After many years this will likely lead you to the conclusion to be skeptical of all analysis and methodologies so that you don't forget the primary goal of analysis which is to arrive at an actionable high probability conclusion.

Also trading and analysis are two seperate excercises.

Best

NW


Nigel
30 Sep 10, 10:21
Inflation

I am not saying you are incorrect in your assumption of what the Fed are trying to orchestrate but I wonder how you explain away Japan. To all intents and purposes they did exactly what the US are busy doing but on an even grander scale and twenty years later they still have deflation ?


Nadeem_Walayat
30 Sep 10, 14:55
Inflation

Hi

My focus is the UK economy and then the US economy, after which I barely have enough time to peer over the english channell, let alone over to Japan.

Japan is Japan for Japanese to figure out why, what, where, when.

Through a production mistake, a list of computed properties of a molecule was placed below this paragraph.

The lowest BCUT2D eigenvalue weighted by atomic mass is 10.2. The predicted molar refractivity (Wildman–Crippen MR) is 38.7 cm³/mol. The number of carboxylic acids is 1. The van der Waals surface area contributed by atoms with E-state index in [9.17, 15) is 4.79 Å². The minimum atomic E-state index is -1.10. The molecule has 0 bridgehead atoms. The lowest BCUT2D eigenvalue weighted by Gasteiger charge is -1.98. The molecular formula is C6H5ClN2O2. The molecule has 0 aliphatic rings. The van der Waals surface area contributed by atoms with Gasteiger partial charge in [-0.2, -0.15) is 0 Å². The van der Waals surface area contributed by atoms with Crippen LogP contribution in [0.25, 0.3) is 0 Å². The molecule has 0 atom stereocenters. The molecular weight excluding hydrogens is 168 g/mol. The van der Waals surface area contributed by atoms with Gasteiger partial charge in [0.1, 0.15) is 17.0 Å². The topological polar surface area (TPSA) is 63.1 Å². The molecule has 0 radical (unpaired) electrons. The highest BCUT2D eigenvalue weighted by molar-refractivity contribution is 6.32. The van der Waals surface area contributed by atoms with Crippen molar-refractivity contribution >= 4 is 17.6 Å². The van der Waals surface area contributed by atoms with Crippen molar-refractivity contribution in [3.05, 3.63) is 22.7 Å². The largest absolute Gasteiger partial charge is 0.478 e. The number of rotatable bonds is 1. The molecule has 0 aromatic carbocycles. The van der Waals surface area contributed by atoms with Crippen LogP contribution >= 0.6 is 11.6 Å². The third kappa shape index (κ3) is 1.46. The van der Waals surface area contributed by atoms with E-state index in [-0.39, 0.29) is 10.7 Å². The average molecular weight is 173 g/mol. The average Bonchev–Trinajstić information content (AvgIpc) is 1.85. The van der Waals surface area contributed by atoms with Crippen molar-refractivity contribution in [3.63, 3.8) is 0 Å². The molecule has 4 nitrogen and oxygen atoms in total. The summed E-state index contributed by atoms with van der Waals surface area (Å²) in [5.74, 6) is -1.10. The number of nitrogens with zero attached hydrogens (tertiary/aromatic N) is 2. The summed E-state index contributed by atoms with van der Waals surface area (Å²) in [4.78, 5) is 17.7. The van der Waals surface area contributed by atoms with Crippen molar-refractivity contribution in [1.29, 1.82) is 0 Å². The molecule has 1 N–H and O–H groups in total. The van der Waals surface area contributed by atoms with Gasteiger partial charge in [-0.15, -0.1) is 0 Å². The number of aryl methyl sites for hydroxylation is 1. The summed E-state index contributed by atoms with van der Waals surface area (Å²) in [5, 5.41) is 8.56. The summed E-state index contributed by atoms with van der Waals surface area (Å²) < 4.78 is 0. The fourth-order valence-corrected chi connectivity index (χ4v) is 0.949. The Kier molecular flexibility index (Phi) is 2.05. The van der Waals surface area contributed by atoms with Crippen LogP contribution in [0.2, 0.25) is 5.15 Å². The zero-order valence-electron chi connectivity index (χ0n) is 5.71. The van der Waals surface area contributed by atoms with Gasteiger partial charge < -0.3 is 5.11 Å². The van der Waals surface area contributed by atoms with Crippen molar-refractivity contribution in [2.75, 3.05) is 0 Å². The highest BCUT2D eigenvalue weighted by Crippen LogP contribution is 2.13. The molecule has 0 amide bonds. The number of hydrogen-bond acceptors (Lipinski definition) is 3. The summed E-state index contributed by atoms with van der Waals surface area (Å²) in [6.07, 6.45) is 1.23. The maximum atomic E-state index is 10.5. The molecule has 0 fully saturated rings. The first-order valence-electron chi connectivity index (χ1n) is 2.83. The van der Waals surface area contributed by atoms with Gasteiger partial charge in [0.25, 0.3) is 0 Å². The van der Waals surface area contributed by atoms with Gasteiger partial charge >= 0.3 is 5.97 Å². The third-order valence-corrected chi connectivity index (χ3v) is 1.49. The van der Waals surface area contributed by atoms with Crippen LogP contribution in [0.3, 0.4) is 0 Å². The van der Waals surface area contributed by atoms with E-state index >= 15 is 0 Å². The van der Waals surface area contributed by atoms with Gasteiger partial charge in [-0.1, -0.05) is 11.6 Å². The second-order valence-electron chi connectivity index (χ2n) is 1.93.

Best

NW


Shelby Moore
30 Sep 10, 23:03
Japan vs. now

I will be submitting an article to explain this difference between Japan's deflation and the current global deflation, which ends up being inflationary as priced in every currency except for gold and silver.

Suffice it to say that the current deflation of financed "assets" is forcing companies to lower labor costs, and 7 to 10 developing world workers for every outsourced western worker, means more basic commodities consumed (but not 7 to 10 times more, because developing world people save more).

Also Japan internally financed much from their very high personal savings rates, which is opposite of the current situation.

Keep an eye out for my new article tomorrow. It is going to explain everything about inflation versus deflation succinctly.


Nadeem_Walayat
01 Oct 10, 04:36
Japan Deflation / Inflation
I did cover some aspects of Japan about 6 weeks ago in the article -

26 Aug 2010 - Deflation Delusion Continues as Economies Trend Towards High Inflation